Gallbladder scans

A nuclear medicine gallbladder scan (HIDA) is a diagnostic procedure performed to check the function and condition of the gallbladder. This scan can help determine if you have gallbladder disease or your gallbladder is functioning properly.

What is a quantitative HIDA scan?

A quantitative HIDA scan measures the amount of bile emptied by the gallbladder during a 30 minute time period.

What is the difference between a gallbladder scan and a quantitative HIDA scan?

The Quantitative HIDA Scan includes an analysis of how well the gall bladder responds to sincalide. Sincalide is a medication, known as a diagnostic aid, injected before the test to check if the gallbladder and pancreas are working and to help diagnose other problems with these organs.

How to prepare

  • Do not eat or drink anything four to six hours before the exam.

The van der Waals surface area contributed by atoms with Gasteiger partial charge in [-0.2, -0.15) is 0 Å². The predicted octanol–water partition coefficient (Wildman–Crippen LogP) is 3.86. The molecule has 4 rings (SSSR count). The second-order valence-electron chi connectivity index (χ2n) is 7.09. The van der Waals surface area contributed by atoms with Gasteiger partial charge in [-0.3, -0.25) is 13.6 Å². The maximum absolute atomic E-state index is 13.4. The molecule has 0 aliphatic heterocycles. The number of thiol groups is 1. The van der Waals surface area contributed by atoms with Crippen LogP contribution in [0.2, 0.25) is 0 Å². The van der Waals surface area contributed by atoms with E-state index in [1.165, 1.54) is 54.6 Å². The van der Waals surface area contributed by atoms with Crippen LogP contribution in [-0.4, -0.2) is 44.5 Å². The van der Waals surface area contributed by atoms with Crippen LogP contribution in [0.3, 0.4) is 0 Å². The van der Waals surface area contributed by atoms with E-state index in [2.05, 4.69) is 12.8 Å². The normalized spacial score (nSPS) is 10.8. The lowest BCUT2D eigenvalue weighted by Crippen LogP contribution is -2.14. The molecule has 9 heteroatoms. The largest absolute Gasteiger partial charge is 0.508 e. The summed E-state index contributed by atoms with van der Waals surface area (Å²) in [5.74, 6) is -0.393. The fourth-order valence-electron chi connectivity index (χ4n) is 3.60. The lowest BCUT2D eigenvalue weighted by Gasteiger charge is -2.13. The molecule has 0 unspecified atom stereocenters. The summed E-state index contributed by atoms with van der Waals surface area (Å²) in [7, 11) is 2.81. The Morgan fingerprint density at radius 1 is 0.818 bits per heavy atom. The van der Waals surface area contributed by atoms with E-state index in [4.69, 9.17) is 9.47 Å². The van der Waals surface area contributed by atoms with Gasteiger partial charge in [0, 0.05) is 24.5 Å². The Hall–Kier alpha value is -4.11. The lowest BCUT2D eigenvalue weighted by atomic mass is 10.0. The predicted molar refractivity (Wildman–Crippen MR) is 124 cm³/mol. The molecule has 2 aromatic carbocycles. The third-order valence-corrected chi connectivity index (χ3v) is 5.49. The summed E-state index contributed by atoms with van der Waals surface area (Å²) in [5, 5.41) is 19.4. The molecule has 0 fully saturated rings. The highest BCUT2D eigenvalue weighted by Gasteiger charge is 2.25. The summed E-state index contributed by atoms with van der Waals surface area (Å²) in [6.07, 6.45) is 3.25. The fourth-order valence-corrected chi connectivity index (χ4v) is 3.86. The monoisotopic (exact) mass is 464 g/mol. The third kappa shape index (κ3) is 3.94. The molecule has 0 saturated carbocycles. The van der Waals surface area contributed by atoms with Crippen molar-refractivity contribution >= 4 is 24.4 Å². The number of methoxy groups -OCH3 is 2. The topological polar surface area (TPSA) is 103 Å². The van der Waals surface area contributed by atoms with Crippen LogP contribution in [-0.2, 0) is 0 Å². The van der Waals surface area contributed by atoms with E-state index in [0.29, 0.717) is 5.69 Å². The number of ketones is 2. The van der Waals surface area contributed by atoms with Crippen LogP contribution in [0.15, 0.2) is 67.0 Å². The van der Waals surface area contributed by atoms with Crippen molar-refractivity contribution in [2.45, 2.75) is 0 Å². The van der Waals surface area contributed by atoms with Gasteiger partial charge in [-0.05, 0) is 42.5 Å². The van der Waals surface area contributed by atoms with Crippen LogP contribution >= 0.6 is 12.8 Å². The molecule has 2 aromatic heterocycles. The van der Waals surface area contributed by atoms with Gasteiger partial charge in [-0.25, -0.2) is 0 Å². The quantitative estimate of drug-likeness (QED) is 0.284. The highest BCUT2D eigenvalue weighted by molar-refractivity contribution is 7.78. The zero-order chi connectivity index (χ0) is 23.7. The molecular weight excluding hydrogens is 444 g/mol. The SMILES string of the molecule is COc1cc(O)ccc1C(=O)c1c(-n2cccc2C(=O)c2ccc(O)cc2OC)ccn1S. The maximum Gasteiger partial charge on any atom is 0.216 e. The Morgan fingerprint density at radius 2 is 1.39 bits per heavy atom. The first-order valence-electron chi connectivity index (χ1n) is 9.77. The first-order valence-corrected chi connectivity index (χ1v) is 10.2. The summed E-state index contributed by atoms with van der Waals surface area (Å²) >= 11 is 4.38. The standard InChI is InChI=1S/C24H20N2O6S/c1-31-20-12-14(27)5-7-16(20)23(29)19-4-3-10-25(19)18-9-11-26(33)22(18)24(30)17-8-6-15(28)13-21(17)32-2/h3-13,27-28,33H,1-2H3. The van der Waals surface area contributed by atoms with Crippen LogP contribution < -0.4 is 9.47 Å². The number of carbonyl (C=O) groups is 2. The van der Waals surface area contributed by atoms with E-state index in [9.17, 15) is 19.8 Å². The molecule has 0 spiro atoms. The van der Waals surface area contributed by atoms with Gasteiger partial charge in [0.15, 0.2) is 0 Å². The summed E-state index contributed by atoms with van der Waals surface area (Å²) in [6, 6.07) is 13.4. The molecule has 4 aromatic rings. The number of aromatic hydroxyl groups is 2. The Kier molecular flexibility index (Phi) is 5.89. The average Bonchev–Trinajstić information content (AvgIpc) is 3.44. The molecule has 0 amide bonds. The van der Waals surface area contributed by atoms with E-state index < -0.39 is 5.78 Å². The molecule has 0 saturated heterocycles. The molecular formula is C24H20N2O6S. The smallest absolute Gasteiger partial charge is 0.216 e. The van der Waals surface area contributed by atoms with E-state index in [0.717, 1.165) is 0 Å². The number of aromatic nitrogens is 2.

• Do not drink or eat during the exam.

What to expect

Department the technician will insert an IV into the vein in your arm. A special “radioactive tracer” is injected into the IV.

This “tracer” will show up on the pictures taken of your gallbladder. The gallbladder scan requires approximately 2 hours to complete. It may take longer if your gallbladder is not functioning properly. You must remain at the Imaging Center for the duration of the test.

What happens to the radioactive material?

Most of the radioactive material will be eliminated in your urine or stool. The rest will simply disappear over a brief period of time.

After your test

You can resume your normal activities immediately after the test.

Your test results

A doctor who has specialized training in nuclear medicine will interpret the gallbladder images. A report will be dictated and sent to your doctor. It usually takes 1-2 days for your physician to receive the results.

Contact your doctor’s office for results.